With the Winter Olympics just about to begin, and South Korean President Moon Jae-in desperately striving to arrange peace talks with the North, this is the moment to speak out for de-escalation of the Korean crisis and the commencement of serious talks involving all key parties, including the United States, leading to a reduction in threatening arsenals and behaviors on all sides. Readers should also voice support for two bills currently before Congress, HR 4837, the “No Unconstitutional Strike against North Korea Act,” and its Senate version, S. 2016; both prohibit the president from launching a first strike against North Korea or otherwise engaging US armed forces in hostilities with the North without a declaration of war or explicit statutory authorization by Congress.
The erosion of arms control agreements, deployment of additional weapons and tensions over military exercises have increased the risk of an inadvertent armed clash between Europe and Russia, according to the annual Munich Security Report.
The report, entitled “To the Brink - and Back?”, cited growing pressure on nuclear disarmament treaties like the Intermediate-Range Nuclear Forces Treaty (INF) and ongoing security concerns in eastern and central Europe.
NATO insists it does not want a new arms race with Russia, but the current situation could “lead to a further deterioration of the security situation in Europe,” said the report, which will be formally released on Thursday before next week’s Munich Security Conference.
“In this dire state of affairs, miscalculations and misunderstandings could well lead to an inadvertent military clash,” it said. ...
The conflict in Ukraine also posed a huge stumbling block to de-escalation of tensions between Russia and the West, the report said, noting that a U.S. decision to provide lethal arms to Ukraine would probably cement the current stalemate.
U.S. air strikes late Wednesday into early Thursday killed more than 100 fighters aligned with Syrian President Bashar al-Assad’s regime, American military officials said. The U.S. jets and artillery were called in when Syrian “pro-regime forces” moved tanks and artillery and fired mortars about 5 miles east of the Euphrates River in Khusham, Syria.
The river has long been a dividing line between U.S.-backed forces and Russian- or Iranian-backed fighters of the Assad regime. The build-up of Syrian pro-regime forces took place over the past week and included approximately 500 fighters in a large, formation supported by artillery, tanks, multiple-launch rocket systems and mortars, one official said.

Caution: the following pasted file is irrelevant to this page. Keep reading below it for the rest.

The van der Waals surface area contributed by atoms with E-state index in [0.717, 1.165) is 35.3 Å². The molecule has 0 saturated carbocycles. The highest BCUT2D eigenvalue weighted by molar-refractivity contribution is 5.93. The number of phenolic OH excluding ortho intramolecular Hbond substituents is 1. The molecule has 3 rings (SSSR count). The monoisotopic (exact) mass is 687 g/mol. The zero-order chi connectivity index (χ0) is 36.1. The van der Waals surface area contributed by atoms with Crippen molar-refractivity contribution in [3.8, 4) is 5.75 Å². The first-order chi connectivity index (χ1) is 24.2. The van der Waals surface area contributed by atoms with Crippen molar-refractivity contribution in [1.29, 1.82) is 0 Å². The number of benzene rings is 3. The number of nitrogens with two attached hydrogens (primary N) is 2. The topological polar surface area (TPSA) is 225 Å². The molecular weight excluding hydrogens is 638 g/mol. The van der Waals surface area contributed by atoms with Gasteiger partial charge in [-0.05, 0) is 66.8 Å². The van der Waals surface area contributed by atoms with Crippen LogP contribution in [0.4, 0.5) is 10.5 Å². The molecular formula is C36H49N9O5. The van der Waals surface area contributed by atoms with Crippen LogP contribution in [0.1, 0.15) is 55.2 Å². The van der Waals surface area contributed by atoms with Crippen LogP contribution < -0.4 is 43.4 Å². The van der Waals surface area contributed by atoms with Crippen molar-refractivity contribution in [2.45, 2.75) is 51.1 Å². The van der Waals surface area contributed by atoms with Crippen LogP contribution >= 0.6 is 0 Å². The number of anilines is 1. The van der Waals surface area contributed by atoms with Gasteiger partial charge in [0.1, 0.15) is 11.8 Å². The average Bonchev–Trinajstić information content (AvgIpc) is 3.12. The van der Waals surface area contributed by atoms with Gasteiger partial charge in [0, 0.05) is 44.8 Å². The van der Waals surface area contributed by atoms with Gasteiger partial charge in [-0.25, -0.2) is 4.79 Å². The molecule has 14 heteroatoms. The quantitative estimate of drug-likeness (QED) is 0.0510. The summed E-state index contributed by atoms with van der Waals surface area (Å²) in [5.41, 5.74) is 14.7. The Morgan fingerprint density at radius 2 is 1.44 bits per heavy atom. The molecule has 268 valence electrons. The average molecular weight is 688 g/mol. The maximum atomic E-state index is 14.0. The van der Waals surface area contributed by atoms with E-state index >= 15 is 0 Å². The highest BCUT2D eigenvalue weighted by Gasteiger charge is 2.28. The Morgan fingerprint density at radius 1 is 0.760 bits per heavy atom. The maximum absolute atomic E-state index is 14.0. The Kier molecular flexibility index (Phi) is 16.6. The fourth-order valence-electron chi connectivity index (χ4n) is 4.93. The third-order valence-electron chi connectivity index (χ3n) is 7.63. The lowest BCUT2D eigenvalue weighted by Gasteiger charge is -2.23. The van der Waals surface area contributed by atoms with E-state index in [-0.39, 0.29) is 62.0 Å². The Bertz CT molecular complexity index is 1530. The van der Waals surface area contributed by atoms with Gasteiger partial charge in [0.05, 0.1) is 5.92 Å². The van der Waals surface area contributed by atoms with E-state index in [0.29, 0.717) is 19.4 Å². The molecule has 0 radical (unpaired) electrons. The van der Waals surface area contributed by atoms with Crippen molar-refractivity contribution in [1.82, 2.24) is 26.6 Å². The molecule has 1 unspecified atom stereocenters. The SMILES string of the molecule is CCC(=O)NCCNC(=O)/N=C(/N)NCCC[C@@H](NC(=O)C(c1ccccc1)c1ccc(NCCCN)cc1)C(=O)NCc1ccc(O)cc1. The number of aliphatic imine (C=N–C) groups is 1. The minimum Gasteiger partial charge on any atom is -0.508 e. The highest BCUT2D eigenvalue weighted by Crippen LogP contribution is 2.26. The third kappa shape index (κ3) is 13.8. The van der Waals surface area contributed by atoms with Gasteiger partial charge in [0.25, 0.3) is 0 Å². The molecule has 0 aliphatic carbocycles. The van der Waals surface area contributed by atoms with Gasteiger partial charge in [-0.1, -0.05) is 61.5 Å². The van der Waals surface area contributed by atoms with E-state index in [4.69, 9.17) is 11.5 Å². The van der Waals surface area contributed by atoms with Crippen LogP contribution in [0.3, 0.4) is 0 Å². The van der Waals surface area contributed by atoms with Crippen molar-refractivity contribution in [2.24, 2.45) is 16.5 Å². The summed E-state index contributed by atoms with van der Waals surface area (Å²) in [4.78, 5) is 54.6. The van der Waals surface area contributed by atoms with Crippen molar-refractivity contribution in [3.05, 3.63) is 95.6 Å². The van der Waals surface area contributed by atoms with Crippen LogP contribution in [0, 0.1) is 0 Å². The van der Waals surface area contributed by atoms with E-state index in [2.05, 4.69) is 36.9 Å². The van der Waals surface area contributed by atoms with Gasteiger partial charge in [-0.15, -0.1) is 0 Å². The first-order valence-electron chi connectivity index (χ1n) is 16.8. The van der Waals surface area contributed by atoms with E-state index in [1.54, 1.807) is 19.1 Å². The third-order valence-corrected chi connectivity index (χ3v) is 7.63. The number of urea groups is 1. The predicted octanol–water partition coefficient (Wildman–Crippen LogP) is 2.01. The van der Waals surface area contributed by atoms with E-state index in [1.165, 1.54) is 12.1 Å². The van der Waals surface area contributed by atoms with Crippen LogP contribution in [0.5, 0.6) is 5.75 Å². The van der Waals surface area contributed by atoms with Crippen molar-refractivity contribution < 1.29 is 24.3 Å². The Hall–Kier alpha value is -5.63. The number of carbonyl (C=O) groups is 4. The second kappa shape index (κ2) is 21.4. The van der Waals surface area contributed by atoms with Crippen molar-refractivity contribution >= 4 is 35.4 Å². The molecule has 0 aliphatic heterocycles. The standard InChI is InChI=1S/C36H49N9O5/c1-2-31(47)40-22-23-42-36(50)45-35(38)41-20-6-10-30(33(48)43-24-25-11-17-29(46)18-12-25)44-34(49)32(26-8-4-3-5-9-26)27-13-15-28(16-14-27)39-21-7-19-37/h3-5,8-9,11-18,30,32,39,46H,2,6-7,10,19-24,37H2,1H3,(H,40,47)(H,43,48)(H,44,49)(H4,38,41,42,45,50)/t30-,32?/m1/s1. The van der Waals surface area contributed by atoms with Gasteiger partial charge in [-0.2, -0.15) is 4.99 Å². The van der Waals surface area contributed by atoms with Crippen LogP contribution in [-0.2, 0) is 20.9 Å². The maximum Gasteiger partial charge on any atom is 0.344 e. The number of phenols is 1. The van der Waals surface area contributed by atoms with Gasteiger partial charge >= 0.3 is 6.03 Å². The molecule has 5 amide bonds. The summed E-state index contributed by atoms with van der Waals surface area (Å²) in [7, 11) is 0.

After 20 to 30 artillery and tank rounds landed within 500 yards of U.S. special operations forces advising U.S.-backed forces of the Syrian Democratic Forces (SDF), the U.S. strikes began in “self-defense,” the official said.
As Brazil gears up for its annual carnival celebrations, an event in São Paulo has been accused of glorifying crimes from the country’s dictatorship past. Billed as “Brazil’s largest anti-Communist block party”, the carnival event “Dops Basement” is named after the Department of Political and Social Order, a police intelligence agency that tortured dissidents during the 1964-1985 military regime. The online flyer bears the images of the Dops chief Sérgio Paranhos Fleury and the army colonel Carlos Alberto Brilhante Ustra, who were accused of commanding torture and death squads under the dictatorship.
Local prosecutors tried to stop the party, scheduled this weekend, but a judge overruled them, citing freedom of expression. The prosecutors are appealing the decision. “The judge’s decision is an insult to all the families of those that were tortured and killed as well as the whole of the Brazilian population,” said Rose Nogueira, a torture survivor and director of São Paulo’s branch of the No More Torture NGO.
During Brazil’s dictatorship, hundreds of political activists were killed or disappeared. Thousands more were tortured, including the former president Dilma Rousseff, who at the time was a Marxist urban guerrilla. A 2014 report from Brazil’s Truth Commission found that torture was widespread under the military regime, including the use of electric shocks, beatings, crucifixion and sexual abuse. ...
The organizers deny that the event is an apology for torture and say their objective is to “demystify” the military regime. “In Brazil, we only hear the side of the leftwing guerrillas who wanted to turn the country into a communist dictatorship like Cuba or Venezuela. The military saved us,” said Douglas Garcia, an organizer and vice-president of Right Wing São Paulo, a small hardline group that supports a smaller state, harsh treatment of prisoners, increased police violence, harsh anti-immigration policies and the US president, Donald Trump.
Two British Isis militants implicated in brutal acts of torture and execution, have been captured by US-backed Kurdish fighters in Syria, according to the New York Times. The two men, Alexanda Kotey and El Shafee Elsheikh, formed part of a group of four fighters nicknamed “the Beatles” due to their British accents and are allegedly responsible for murdering approximately two dozen hostages in Syria.
Kotey, a 34-year-old convert to Islam who grew up in west London, and 29-year-old Elsheikh, whose family fled to the UK from Sudan in the 1990s, were the only remaining members of the group still at large.